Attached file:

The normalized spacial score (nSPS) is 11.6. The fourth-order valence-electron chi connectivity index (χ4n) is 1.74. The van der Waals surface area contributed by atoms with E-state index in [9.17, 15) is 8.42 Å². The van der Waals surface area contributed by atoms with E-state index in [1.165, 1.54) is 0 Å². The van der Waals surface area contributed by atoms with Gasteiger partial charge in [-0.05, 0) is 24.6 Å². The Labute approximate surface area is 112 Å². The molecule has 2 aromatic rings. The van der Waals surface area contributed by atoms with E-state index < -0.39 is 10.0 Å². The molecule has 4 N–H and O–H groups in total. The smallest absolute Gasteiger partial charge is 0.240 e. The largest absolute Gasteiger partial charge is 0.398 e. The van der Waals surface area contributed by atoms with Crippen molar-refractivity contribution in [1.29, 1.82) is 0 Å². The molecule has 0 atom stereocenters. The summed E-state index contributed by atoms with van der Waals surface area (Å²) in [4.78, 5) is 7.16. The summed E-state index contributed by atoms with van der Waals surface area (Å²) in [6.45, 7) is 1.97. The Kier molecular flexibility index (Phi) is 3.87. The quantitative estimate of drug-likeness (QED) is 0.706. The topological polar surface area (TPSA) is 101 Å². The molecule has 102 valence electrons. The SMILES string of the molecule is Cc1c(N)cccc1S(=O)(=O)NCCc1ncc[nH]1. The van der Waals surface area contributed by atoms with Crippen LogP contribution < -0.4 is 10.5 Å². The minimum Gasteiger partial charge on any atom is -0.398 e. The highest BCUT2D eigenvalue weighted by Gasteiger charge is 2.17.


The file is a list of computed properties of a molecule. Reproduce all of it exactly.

The normalized spacial score (nSPS) is 11.6. The fourth-order valence-electron chi connectivity index (χ4n) is 1.74. The van der Waals surface area contributed by atoms with E-state index in [9.17, 15) is 8.42 Å². The van der Waals surface area contributed by atoms with E-state index in [1.165, 1.54) is 0 Å². The van der Waals surface area contributed by atoms with Gasteiger partial charge in [-0.05, 0) is 24.6 Å². The Labute approximate surface area is 112 Å². The molecule has 2 aromatic rings. The van der Waals surface area contributed by atoms with E-state index < -0.39 is 10.0 Å². The molecule has 4 N–H and O–H groups in total. The smallest absolute Gasteiger partial charge is 0.240 e. The largest absolute Gasteiger partial charge is 0.398 e. The van der Waals surface area contributed by atoms with Crippen molar-refractivity contribution in [1.29, 1.82) is 0 Å². The molecule has 0 atom stereocenters. The summed E-state index contributed by atoms with van der Waals surface area (Å²) in [4.78, 5) is 7.16. The summed E-state index contributed by atoms with van der Waals surface area (Å²) in [6.45, 7) is 1.97. The Kier molecular flexibility index (Phi) is 3.87. The quantitative estimate of drug-likeness (QED) is 0.706. The topological polar surface area (TPSA) is 101 Å². The molecule has 102 valence electrons. The SMILES string of the molecule is Cc1c(N)cccc1S(=O)(=O)NCCc1ncc[nH]1. The van der Waals surface area contributed by atoms with Crippen LogP contribution < -0.4 is 10.5 Å². The minimum Gasteiger partial charge on any atom is -0.398 e. The highest BCUT2D eigenvalue weighted by Gasteiger charge is 2.17.